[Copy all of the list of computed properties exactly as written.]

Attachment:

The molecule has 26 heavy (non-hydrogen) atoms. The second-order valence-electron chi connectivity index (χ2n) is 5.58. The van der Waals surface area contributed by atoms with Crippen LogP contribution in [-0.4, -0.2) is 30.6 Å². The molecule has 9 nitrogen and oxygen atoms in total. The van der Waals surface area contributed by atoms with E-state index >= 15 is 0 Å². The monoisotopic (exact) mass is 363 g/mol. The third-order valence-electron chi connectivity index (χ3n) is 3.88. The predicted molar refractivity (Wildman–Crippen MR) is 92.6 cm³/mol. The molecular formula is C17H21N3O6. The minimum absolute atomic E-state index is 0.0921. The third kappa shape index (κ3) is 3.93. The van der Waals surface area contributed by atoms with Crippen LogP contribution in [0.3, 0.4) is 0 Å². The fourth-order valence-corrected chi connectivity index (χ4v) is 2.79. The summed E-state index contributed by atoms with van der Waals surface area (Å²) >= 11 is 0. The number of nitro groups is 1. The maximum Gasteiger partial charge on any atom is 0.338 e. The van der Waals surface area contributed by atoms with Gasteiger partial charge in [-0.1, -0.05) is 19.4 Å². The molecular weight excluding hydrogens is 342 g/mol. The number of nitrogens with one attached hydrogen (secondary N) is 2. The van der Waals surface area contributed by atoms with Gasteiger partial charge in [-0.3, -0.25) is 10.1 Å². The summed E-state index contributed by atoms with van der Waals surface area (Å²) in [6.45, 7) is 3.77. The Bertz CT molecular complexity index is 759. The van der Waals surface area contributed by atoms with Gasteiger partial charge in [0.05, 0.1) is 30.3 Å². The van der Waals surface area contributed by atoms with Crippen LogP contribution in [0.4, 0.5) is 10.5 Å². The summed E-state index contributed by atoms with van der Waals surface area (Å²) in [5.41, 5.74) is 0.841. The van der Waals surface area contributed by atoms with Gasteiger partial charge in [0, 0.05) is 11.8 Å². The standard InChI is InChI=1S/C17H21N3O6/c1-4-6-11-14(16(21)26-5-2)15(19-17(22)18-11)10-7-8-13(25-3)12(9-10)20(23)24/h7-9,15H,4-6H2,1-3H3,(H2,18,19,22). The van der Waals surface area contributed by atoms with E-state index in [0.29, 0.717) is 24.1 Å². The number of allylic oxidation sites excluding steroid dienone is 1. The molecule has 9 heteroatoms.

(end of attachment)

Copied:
The molecule has 26 heavy (non-hydrogen) atoms. The second-order valence-electron chi connectivity index (χ2n) is 5.58. The van der Waals surface area contributed by atoms with Crippen LogP contribution in [-0.4, -0.2) is 30.6 Å². The molecule has 9 nitrogen and oxygen atoms in total. The van der Waals surface area contributed by atoms with E-state index >= 15 is 0 Å². The monoisotopic (exact) mass is 363 g/mol. The third-order valence-electron chi connectivity index (χ3n) is 3.88. The predicted molar refractivity (Wildman–Crippen MR) is 92.6 cm³/mol. The molecular formula is C17H21N3O6. The minimum absolute atomic E-state index is 0.0921. The third kappa shape index (κ3) is 3.93. The van der Waals surface area contributed by atoms with Crippen LogP contribution in [0.3, 0.4) is 0 Å². The fourth-order valence-corrected chi connectivity index (χ4v) is 2.79. The summed E-state index contributed by atoms with van der Waals surface area (Å²) >= 11 is 0. The number of nitro groups is 1. The maximum Gasteiger partial charge on any atom is 0.338 e. The van der Waals surface area contributed by atoms with Gasteiger partial charge in [-0.1, -0.05) is 19.4 Å². The molecular weight excluding hydrogens is 342 g/mol. The number of nitrogens with one attached hydrogen (secondary N) is 2. The van der Waals surface area contributed by atoms with Gasteiger partial charge in [-0.3, -0.25) is 10.1 Å². The summed E-state index contributed by atoms with van der Waals surface area (Å²) in [6.45, 7) is 3.77. The Bertz CT molecular complexity index is 759. The van der Waals surface area contributed by atoms with Gasteiger partial charge in [0.05, 0.1) is 30.3 Å². The van der Waals surface area contributed by atoms with Crippen LogP contribution in [0.4, 0.5) is 10.5 Å². The summed E-state index contributed by atoms with van der Waals surface area (Å²) in [5.41, 5.74) is 0.841. The van der Waals surface area contributed by atoms with Gasteiger partial charge in [0, 0.05) is 11.8 Å². The standard InChI is InChI=1S/C17H21N3O6/c1-4-6-11-14(16(21)26-5-2)15(19-17(22)18-11)10-7-8-13(25-3)12(9-10)20(23)24/h7-9,15H,4-6H2,1-3H3,(H2,18,19,22). The van der Waals surface area contributed by atoms with E-state index in [0.29, 0.717) is 24.1 Å². The number of allylic oxidation sites excluding steroid dienone is 1. The molecule has 9 heteroatoms.